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Dialogue with TTP: lopsided rationale

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Pakistan flew in tribal elders, Ulema, officials and stakeholders to ‘convince’ the outlawed Tehreek-e-Taliban Pakistan (TTP) to reconcile for peace in Kabul this summer, under the supervision of Islamic Emirate of Afghanistan (IEA), specifically the ‘Haqqani’ Group. The talks, commenced in October 2021, stand stalled as TTP apparently is unwilling to budge from its core demand of reversal of erstwhile FATA’s merger with Khyber-Pakhtunkhwa province. Requiring a constitutional amendment, such reversal is not happening. There are also reported objections by Pakistani interlocutors over TTP’s insistence to remain armed back home, consequent to a peace deal.

During the latest push to take the peace talks forward, a second Pakistani tribal delegation arrived in Kabul on 30 July 2022, following an Ulema delegation earlier, led by Mufti Taqi Usmani. Ulema also pressed TTP to lay down arms and return to Pakistan. The agreed ceasefire holds on paper at least, and Pakistan did release some TTP prisoners.

On June 22 this year, the Parliamentary Committee on National Security (PCNS) was briefed by Military leadership during a closed-door session in the PM House. The over-arching rationale for talks with the terrorists’ outfit touted by the government was/is “the fear of TTP fighters joining ISIS/Da’esh”. This is as flimsy a rationale as it can get.

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TTP touches a raw nerve. The memories of the APS Peshawar attack, killing innocent kids only because they studied in an Army school, are still fresh. The beheadings of countless soldiers and security personal all along, the kidnappings for ransom, the nihilist bombing of mosques even, still disturbingly flash back. The terrorist outfit does not respect Pakistan’s Constitution/laws, and strives for a state within a state. TTP’s continued reign of terror against security forces continues, whenever the lure of fake peace, lowers our guard.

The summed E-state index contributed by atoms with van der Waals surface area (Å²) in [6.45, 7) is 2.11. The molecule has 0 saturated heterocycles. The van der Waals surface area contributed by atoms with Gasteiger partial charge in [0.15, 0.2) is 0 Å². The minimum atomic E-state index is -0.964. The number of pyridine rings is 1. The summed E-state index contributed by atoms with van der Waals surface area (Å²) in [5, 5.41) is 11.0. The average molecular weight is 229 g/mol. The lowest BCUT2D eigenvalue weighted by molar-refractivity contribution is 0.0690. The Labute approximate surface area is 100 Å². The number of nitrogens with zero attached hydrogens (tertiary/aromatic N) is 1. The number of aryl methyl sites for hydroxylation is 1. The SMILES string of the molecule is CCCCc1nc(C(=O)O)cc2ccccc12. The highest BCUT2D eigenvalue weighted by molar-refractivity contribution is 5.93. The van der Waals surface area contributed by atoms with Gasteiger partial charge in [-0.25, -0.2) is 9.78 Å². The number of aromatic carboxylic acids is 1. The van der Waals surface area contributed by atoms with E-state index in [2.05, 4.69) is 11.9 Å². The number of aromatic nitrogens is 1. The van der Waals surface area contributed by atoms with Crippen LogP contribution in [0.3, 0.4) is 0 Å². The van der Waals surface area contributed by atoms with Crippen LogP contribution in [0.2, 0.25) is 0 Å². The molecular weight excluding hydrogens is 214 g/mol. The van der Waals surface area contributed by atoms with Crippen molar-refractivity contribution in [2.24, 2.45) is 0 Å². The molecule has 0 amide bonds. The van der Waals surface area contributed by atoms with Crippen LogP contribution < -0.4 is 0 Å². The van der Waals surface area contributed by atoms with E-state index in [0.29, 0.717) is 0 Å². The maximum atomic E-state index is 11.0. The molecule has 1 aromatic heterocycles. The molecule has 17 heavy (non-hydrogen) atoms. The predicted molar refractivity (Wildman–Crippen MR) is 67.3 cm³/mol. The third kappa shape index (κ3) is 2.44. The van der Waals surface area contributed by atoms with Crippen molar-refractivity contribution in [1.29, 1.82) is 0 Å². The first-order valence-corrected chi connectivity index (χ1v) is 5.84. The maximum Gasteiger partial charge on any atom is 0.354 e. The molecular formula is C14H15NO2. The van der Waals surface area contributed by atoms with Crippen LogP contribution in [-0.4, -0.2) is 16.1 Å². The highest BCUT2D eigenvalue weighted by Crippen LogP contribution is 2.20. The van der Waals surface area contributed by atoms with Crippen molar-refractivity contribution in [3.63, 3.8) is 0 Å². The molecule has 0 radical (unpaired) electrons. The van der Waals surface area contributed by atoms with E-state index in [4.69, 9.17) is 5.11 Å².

So, as mentioned in earlier writings, it is not a sincere desire for peace that drives the TTP calculus. Pakistan’s stern warnings to the IEA of shutting down TTP safe havens inside Afghan territory; airstrikes on TTP’s hideouts on 16 April 2021; and IEA’s ‘impatient keenness’ to get rid of this legacy issue to regain sovereign control of the entire Afghanistan are the real drivers behind IEA/TTP peace overtures. Pakistan in December 2021 unsuccessfully targeted a senior Taliban leader, Faqir Mohammad, through a reported drone strike in Afghanistan’s eastern Kunar province. TTP’s re-entry this week into Peochar Valley, Swat was perhaps a ‘recce in force’ aimed at gleaning the security ‘pulse’.

TTP also realises that the Afghan swamp will eventually dry up for them, as continued usage of Afghan safe-havens upsets an ‘indispensable’ Pakistan, something that the IEA cannot afford. And like all insurgencies, TTP’s ‘exhaustion point’ (culminating point in military parlance) neared due to fatigue, casualties, falling recruitment and unfavourable politico-military environment may be reached sooner than later.

IEA crackdown on TTP is a divisive issue within Afghans for various reasons like IEA still finding its footing, presence of ISIS, and embarrassment the IEA faces over the US drone killing al-Zawahiri, etc. Moreover, reportedly the Qandahari component of IEA does not look eye to eye to Haqqanis’ protégé — the TTP. TTP and Haqqanis remained aligned during Jihad against the US/NATO.

So, Kabul/Islamabad’s fears that an estranged TTP/its splinter groups could swell ISIS ranks are misplaced for varied reasons. One; irrespective of the outcome of peace talks, die-hard TTP cadre has and will elope with Da’esh. Life without violence is meaningless for such nihilist elements. Two; in that eventuality, having pacified the ‘reconcilable elements’ within TTP, it would be operationally helpful for IEA to concentrate on ISIS alone, rather than looking over its shoulders towards an unpredictable TTP cadre. Three; ISIS threat is overblown and manageable for a combined IEA-Pakistan (indirect) Military enterprise. Four; ISIS plus or minus the TTP hardliners will have to be dealt with by both countries irrespective, now or in near future. And lastly, defeating and eliminating TTP from the Afghan soil will enhance IEA standing, regionally and internationally, paving the way for its ultimate recognition and economic salvation.